A president who was determined to lead the people rather than coddle them would, for example, not hide the warrior teachings that are inscribed in Islam. He would not whitewash the Islamic teaching that divides the world into "the house of peace" (Dar al-Islam), which is under the rule of Islam, and "the house of war" (Dar al-Harb), which comprises the rest of the world. He would not obscure the comprehensive character of Islamic religious law, or Sharia, which seeks to regulate all aspects of life and demands to be realized in politics. He would not conceal the Islamic principle that where Islam once ruled it must always rule -- a principle that, among other things, converts Israel into an irreparably illegitimate country and renders all Israelis, including noncombatant women and children, legitimate targets. And, accordingly, he would not declare that ISIL is not Islamic.

To be sure, Islam puts forward qualifications to, and alternative interpretations of, all of these dangerous doctrines. But the president, apparently, prefers we believe that the one and only true Islam preaches peace exactly as we in the West understand it.

That is a multicultural fairy tale.

The president has been right in his speeches to stress that America respects the achievements of Islam, seeks to live in peace with peace-loving Muslims, and is devoted to protecting the rights of Muslim Americans no less vigorously than the rights of all other Americans.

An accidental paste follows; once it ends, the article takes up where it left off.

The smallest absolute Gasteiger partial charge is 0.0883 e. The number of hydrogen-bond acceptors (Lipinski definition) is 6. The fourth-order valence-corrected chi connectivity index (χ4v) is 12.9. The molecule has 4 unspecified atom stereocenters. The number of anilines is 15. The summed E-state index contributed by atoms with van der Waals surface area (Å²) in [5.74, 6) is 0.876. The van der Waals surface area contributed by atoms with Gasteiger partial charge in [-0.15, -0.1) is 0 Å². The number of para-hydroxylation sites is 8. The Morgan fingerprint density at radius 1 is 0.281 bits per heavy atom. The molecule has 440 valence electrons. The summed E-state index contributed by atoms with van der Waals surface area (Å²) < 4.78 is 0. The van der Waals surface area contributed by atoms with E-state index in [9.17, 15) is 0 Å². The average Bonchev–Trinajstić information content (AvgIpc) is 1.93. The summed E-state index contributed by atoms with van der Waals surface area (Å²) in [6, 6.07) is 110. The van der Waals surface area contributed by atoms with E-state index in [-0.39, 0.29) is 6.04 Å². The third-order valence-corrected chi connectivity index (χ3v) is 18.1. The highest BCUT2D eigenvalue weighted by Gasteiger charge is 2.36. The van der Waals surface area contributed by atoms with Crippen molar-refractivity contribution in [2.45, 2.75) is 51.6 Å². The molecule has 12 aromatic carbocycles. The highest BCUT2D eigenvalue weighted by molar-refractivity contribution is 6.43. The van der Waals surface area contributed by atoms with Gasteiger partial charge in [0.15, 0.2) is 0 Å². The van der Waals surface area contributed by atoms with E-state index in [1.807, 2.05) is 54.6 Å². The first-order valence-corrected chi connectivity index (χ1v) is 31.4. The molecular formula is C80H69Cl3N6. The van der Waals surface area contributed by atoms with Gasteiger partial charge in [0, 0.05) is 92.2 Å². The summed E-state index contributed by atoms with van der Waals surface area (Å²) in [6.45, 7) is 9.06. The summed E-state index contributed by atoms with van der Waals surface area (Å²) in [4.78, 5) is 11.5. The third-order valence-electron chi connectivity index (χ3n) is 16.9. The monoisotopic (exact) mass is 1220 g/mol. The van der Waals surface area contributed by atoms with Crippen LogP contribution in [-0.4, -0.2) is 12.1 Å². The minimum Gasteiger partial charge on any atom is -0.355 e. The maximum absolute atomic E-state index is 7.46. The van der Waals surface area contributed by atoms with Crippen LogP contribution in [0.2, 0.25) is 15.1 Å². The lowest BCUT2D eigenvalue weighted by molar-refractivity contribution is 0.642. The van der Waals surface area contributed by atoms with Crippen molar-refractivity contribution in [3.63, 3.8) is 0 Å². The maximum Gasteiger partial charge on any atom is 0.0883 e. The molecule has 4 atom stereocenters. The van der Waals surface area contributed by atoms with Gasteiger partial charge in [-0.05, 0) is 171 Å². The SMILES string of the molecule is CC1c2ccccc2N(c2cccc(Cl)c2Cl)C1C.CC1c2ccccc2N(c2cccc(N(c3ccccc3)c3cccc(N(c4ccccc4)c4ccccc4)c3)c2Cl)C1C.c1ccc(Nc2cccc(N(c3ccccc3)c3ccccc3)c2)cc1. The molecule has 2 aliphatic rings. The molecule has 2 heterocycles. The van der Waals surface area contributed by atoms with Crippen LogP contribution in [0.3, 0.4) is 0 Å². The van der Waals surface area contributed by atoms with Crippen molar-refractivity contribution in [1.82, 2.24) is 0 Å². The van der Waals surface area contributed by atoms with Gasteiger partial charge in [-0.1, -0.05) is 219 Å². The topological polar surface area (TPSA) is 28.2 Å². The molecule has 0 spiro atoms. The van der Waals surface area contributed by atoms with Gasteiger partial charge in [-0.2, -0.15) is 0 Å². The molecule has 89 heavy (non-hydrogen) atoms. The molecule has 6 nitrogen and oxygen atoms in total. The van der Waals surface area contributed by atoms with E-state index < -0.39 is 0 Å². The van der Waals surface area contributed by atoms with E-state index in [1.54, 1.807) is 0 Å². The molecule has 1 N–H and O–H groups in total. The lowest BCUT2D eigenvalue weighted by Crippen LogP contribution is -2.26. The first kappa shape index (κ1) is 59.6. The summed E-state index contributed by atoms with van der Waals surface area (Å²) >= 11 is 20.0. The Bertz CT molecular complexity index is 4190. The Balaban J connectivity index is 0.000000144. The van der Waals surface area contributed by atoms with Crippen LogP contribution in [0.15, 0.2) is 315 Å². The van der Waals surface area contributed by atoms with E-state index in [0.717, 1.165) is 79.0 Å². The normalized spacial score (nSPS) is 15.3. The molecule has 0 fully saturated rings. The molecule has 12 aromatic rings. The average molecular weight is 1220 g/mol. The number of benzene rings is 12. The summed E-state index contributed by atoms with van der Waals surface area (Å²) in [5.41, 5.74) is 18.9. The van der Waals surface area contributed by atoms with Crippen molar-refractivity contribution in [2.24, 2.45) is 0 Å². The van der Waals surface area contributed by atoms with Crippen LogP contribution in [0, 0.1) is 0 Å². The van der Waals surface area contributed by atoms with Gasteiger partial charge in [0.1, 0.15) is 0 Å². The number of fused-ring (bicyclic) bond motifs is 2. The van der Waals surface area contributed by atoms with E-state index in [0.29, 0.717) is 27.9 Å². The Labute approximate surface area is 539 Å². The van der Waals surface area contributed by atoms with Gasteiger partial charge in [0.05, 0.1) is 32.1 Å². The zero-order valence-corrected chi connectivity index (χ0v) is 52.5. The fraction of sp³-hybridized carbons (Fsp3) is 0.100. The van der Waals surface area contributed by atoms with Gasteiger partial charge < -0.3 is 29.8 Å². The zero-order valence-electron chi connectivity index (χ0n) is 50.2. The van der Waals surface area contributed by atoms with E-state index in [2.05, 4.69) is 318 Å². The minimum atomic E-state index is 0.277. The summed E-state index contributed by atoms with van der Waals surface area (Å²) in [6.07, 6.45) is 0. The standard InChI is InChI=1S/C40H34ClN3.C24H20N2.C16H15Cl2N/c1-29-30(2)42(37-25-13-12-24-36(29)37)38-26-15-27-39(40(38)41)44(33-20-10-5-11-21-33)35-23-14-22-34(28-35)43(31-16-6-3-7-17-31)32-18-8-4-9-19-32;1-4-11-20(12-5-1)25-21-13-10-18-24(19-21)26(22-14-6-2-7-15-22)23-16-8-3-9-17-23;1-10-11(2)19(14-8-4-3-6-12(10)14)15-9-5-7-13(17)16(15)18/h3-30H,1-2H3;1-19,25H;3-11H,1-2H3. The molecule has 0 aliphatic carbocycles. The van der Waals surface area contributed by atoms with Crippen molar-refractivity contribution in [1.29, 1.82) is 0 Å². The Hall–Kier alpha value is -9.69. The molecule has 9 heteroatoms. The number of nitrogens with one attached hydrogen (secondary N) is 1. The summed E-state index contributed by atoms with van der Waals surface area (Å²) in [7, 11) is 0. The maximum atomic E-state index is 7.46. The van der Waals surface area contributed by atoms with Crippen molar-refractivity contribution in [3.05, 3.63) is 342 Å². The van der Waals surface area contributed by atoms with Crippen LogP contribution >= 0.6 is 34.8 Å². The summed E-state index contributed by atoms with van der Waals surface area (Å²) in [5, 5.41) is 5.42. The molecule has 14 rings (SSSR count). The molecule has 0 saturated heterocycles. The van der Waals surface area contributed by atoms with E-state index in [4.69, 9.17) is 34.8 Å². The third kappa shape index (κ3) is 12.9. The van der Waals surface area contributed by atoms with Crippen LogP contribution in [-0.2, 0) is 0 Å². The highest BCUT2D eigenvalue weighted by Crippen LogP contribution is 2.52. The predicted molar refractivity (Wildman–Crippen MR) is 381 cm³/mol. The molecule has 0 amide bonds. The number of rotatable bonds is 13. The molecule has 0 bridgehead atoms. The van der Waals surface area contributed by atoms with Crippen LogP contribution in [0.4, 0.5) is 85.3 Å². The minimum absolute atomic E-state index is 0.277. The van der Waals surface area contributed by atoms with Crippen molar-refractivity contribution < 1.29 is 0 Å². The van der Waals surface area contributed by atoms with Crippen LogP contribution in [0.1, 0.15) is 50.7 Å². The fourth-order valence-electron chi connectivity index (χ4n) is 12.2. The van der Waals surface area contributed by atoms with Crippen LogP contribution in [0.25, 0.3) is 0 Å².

But the president should also show respect for the American people and their capacity for self-government by accurately explaining the Islamist threat. Perhaps the exigencies of realpolitik make it difficult for a U.S. president to state clearly that jihadists take their cue from Islamic authorities and that radical Islam is a radicalization of Islam. Certainly, President Obama’s predecessor didn’t do this, either. By failing to find the wherewithal to address Americans like grown-ups about the war the Islamists are waging against us and our allies, the leader of the free world hinders our capacity to prevail.

 Peter Berkowitz is a senior fellow at the Hoover Institution, Stanford University.  His writings are posted at www.PeterBerkowitz.com and you can follow him on Twitter @BerkowitzPeter.